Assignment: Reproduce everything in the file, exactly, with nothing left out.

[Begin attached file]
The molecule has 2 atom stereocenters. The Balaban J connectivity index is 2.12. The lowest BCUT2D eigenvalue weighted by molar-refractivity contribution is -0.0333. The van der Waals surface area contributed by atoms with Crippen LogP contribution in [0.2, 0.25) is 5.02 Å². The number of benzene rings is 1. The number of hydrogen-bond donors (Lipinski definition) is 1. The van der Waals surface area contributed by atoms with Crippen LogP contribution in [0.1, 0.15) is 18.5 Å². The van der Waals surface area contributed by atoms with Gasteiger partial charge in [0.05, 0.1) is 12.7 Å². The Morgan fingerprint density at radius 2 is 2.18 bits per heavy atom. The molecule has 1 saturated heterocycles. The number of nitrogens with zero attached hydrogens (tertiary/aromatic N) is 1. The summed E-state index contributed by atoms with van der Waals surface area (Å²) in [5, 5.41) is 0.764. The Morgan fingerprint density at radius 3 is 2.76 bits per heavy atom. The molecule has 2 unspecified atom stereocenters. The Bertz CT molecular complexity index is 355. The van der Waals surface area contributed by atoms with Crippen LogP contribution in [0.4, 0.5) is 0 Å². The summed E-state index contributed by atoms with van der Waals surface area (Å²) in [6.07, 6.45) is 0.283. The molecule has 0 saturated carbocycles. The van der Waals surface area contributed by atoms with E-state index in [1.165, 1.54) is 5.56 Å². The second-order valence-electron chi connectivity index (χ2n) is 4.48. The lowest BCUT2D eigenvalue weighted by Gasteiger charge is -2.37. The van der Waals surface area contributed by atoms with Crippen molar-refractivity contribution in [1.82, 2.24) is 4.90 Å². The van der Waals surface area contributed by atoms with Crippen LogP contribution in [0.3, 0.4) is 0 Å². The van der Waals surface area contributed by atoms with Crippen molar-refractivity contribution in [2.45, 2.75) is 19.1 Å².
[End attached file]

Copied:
The molecule has 2 atom stereocenters. The Balaban J connectivity index is 2.12. The lowest BCUT2D eigenvalue weighted by molar-refractivity contribution is -0.0333. The van der Waals surface area contributed by atoms with Crippen LogP contribution in [0.2, 0.25) is 5.02 Å². The number of benzene rings is 1. The number of hydrogen-bond donors (Lipinski definition) is 1. The van der Waals surface area contributed by atoms with Crippen LogP contribution in [0.1, 0.15) is 18.5 Å². The van der Waals surface area contributed by atoms with Gasteiger partial charge in [0.05, 0.1) is 12.7 Å². The Morgan fingerprint density at radius 2 is 2.18 bits per heavy atom. The molecule has 1 saturated heterocycles. The number of nitrogens with zero attached hydrogens (tertiary/aromatic N) is 1. The summed E-state index contributed by atoms with van der Waals surface area (Å²) in [5, 5.41) is 0.764. The Morgan fingerprint density at radius 3 is 2.76 bits per heavy atom. The molecule has 2 unspecified atom stereocenters. The Bertz CT molecular complexity index is 355. The van der Waals surface area contributed by atoms with Crippen LogP contribution in [0.4, 0.5) is 0 Å². The summed E-state index contributed by atoms with van der Waals surface area (Å²) in [6.07, 6.45) is 0.283. The molecule has 0 saturated carbocycles. The van der Waals surface area contributed by atoms with E-state index in [1.165, 1.54) is 5.56 Å². The second-order valence-electron chi connectivity index (χ2n) is 4.48. The lowest BCUT2D eigenvalue weighted by Gasteiger charge is -2.37. The van der Waals surface area contributed by atoms with Crippen molar-refractivity contribution in [1.82, 2.24) is 4.90 Å². The van der Waals surface area contributed by atoms with Crippen LogP contribution in [0.3, 0.4) is 0 Å². The van der Waals surface area contributed by atoms with Crippen molar-refractivity contribution in [2.45, 2.75) is 19.1 Å².